We Went to Chelsea: Larry Clark

by Paddy Johnson and Whitney Kimball on July 9, 2014 Reviews


Install shot of they thought i were but i aren’t anymore… Image courtesy of Luhring Augustine.

Larry Clark: they thought i were but i aren’t anymore…
Luhring Augustine
531 W 24th Street
New York, NY 10011
Runs through August 1, 2014

What’s on view: A survey of Larry Clark’s work over the last four years along with two black and white photographs of men from the late 60’s. This means photographs of sexily posed young boys; paintings of sexily posed young boys; vitrines full of fairly random cultural ephemera like a newsclipping of Obama, a porn star, and some zebra print fabric. Mostly, there’s a lot of young boys.

Paddy: Brad Renfro had “Fuck Y’all” tattooed on back two days before he died of a heroin overdose. He was 25. That knowledge paired with Clark’s photo collages of Renfro making “fuck you” faces while grabbing his mother’s breast or shooting up lead me to believe that he didn’t give a fuck about much more than getting high. Most of the photographs look vaguely sexualized, as if this lifestyle had some appeal.


Larry Clark’s “Knoxville (Homage to Brad Renfro).” Image courtesy of Luhring Augustine.

It’s hard to feel that much sympathy for the actor given the tone of much of these images, but it still doesn’t sit right with me that Larry Clark has exploited his illness to make commentary that would be illuminating only to the lobotomized. That may sound harsh, but it’s not unwarranted; in one collage, the photographer arranged hundreds of photographs of Renfro in the shape of America. Clark, it seems, believes that the country is defined by sickness and chose the image of a dead actor to prove it. In another room, he implicates himself, drawing his own blood and splattering it over the surface. Is this supposed to be some sort of act of catharsis?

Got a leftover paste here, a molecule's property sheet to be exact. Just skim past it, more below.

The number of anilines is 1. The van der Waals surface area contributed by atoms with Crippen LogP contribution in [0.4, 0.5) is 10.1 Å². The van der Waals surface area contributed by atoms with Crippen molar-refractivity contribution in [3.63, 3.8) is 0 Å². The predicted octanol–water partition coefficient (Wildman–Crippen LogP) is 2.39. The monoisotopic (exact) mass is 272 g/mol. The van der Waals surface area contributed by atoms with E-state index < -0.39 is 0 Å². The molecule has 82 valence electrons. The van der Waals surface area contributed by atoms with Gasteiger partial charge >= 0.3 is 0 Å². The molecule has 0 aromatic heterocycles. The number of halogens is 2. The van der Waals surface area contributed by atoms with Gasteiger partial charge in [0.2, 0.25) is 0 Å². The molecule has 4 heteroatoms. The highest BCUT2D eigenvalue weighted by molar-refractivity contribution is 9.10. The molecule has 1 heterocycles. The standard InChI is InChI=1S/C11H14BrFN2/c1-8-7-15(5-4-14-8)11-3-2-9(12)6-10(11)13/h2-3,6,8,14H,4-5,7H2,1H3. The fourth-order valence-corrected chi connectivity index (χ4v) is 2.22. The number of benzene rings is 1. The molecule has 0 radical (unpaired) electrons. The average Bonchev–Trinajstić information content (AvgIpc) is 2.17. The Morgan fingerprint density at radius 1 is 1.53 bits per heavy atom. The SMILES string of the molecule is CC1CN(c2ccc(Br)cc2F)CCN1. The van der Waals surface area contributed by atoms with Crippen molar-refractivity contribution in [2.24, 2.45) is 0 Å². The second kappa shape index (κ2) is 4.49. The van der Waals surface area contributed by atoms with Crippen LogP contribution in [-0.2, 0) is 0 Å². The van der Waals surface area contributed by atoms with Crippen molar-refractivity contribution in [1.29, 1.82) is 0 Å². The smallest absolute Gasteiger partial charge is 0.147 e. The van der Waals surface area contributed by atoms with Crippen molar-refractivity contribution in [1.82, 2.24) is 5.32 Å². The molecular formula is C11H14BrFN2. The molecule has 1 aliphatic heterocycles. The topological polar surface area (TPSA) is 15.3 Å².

These two collages face each other—the bloodied one in a room tucked in the back, and America (my nickname—it’s titled Knoxville (homage to Brad Renfro)) in the main show room—and they read as a diptych. That larger space is filled with gloopy paintings of boys and a couple more collages—one with a dope bag and a napkin that says “This will not end well”, the rest arranged by genitals. The only two redeeming photographs are lost in this; the documentary-style portraits he shot in the 60’s.


Larry Clark’s “Adam, Marfa, TX.” Image courtesy of Luhring Augustine.

The remaining work takes the form of a series of three portraits pictures a young boy, flat chested, with supple lips and glowing skin. In the context of all this, the picture is creepy as fuck. As Christian Viveros-Faune rightly noted in his evisceration of the show, “It’s hard to look at these photos and not wonder where the boy’s parents are.”

Whitney: Yeaaahhhh. I guess there’s an argument to be made here that great art is supposed to offend us. As Marilyn Minter would say: “Yesterday’s smut is today’s erotica”. It’s never going to be okay to have sex with kids, so this is always going to “push the envelope”. Um.

Kids walked a really fine line between truth and total fetishizing of self-destruction– to a bleak degree that you can only understand with age. That kind of sank in for me when I saw, amongst all of Larry Clark’s child porn, a 2007 Lindsay Lohan Maxim shoot with the pull quote: “My breasts have been a really big hit”. It drives home how close the relationship can be between sexualizing a person and totally destroying them.

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